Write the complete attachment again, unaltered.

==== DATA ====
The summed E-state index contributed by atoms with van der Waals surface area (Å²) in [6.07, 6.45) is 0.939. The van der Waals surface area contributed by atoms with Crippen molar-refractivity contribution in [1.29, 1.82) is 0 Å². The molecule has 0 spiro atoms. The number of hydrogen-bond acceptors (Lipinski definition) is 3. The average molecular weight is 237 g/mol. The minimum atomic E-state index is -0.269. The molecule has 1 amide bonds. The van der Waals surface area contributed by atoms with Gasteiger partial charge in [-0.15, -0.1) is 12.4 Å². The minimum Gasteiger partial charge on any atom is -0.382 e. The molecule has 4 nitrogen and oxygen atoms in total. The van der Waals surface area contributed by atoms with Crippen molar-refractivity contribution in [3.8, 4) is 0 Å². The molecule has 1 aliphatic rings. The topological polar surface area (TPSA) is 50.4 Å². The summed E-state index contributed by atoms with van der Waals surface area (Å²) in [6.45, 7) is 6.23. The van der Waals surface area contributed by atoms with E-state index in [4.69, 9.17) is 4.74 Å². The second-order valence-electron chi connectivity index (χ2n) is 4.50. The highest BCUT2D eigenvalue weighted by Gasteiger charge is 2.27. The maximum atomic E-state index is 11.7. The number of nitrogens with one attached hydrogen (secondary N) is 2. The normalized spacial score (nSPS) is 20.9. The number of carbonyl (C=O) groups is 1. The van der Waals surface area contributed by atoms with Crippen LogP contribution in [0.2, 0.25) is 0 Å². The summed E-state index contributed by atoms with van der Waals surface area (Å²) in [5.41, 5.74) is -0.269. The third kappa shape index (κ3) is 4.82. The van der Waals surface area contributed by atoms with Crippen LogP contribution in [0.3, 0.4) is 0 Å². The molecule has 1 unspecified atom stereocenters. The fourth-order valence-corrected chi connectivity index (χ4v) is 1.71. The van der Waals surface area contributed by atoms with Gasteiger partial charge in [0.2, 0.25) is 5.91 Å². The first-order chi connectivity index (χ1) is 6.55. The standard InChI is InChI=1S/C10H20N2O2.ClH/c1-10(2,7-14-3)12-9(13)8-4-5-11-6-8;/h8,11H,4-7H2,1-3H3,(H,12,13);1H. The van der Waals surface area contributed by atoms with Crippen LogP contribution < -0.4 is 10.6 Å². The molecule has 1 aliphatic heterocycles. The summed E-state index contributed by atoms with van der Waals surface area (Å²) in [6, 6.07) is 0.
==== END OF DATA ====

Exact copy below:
The summed E-state index contributed by atoms with van der Waals surface area (Å²) in [6.07, 6.45) is 0.939. The van der Waals surface area contributed by atoms with Crippen molar-refractivity contribution in [1.29, 1.82) is 0 Å². The molecule has 0 spiro atoms. The number of hydrogen-bond acceptors (Lipinski definition) is 3. The average molecular weight is 237 g/mol. The minimum atomic E-state index is -0.269. The molecule has 1 amide bonds. The van der Waals surface area contributed by atoms with Gasteiger partial charge in [-0.15, -0.1) is 12.4 Å². The minimum Gasteiger partial charge on any atom is -0.382 e. The molecule has 4 nitrogen and oxygen atoms in total. The van der Waals surface area contributed by atoms with Crippen molar-refractivity contribution in [3.8, 4) is 0 Å². The molecule has 1 aliphatic rings. The topological polar surface area (TPSA) is 50.4 Å². The summed E-state index contributed by atoms with van der Waals surface area (Å²) in [6.45, 7) is 6.23. The van der Waals surface area contributed by atoms with E-state index in [4.69, 9.17) is 4.74 Å². The second-order valence-electron chi connectivity index (χ2n) is 4.50. The highest BCUT2D eigenvalue weighted by Gasteiger charge is 2.27. The maximum atomic E-state index is 11.7. The number of nitrogens with one attached hydrogen (secondary N) is 2. The normalized spacial score (nSPS) is 20.9. The number of carbonyl (C=O) groups is 1. The van der Waals surface area contributed by atoms with Crippen LogP contribution in [0.2, 0.25) is 0 Å². The summed E-state index contributed by atoms with van der Waals surface area (Å²) in [5.41, 5.74) is -0.269. The third kappa shape index (κ3) is 4.82. The van der Waals surface area contributed by atoms with Crippen LogP contribution in [0.3, 0.4) is 0 Å². The molecule has 1 unspecified atom stereocenters. The fourth-order valence-corrected chi connectivity index (χ4v) is 1.71. The van der Waals surface area contributed by atoms with Gasteiger partial charge in [0.2, 0.25) is 5.91 Å². The first-order chi connectivity index (χ1) is 6.55. The standard InChI is InChI=1S/C10H20N2O2.ClH/c1-10(2,7-14-3)12-9(13)8-4-5-11-6-8;/h8,11H,4-7H2,1-3H3,(H,12,13);1H. The van der Waals surface area contributed by atoms with Crippen LogP contribution < -0.4 is 10.6 Å². The molecule has 1 aliphatic heterocycles. The summed E-state index contributed by atoms with van der Waals surface area (Å²) in [6, 6.07) is 0.